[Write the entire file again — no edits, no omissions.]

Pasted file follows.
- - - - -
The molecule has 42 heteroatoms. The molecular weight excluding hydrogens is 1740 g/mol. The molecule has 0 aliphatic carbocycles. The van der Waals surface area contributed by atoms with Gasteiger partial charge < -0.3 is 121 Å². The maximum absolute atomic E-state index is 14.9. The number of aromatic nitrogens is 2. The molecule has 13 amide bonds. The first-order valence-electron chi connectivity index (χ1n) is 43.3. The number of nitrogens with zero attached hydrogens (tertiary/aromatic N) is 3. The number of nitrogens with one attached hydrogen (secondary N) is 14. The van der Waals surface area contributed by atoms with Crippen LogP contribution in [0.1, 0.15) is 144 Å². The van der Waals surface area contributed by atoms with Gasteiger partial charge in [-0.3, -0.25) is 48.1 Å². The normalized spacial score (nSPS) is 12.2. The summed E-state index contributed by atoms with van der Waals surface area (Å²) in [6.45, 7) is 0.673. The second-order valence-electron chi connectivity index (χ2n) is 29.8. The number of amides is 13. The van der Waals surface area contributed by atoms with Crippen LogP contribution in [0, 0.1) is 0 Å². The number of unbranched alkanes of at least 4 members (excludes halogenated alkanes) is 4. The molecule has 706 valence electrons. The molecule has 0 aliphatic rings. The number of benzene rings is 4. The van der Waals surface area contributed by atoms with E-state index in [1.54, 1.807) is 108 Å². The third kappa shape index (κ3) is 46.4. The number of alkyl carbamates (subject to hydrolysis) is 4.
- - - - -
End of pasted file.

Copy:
The molecule has 42 heteroatoms. The molecular weight excluding hydrogens is 1740 g/mol. The molecule has 0 aliphatic carbocycles. The van der Waals surface area contributed by atoms with Gasteiger partial charge < -0.3 is 121 Å². The maximum absolute atomic E-state index is 14.9. The number of aromatic nitrogens is 2. The molecule has 13 amide bonds. The first-order valence-electron chi connectivity index (χ1n) is 43.3. The number of nitrogens with zero attached hydrogens (tertiary/aromatic N) is 3. The number of nitrogens with one attached hydrogen (secondary N) is 14. The van der Waals surface area contributed by atoms with Crippen LogP contribution in [0.1, 0.15) is 144 Å². The van der Waals surface area contributed by atoms with Gasteiger partial charge in [-0.3, -0.25) is 48.1 Å². The normalized spacial score (nSPS) is 12.2. The summed E-state index contributed by atoms with van der Waals surface area (Å²) in [6.45, 7) is 0.673. The second-order valence-electron chi connectivity index (χ2n) is 29.8. The number of amides is 13. The van der Waals surface area contributed by atoms with Crippen LogP contribution in [0, 0.1) is 0 Å². The number of unbranched alkanes of at least 4 members (excludes halogenated alkanes) is 4. The molecule has 706 valence electrons. The molecule has 0 aliphatic rings. The number of benzene rings is 4. The van der Waals surface area contributed by atoms with E-state index in [1.54, 1.807) is 108 Å². The third kappa shape index (κ3) is 46.4. The number of alkyl carbamates (subject to hydrolysis) is 4.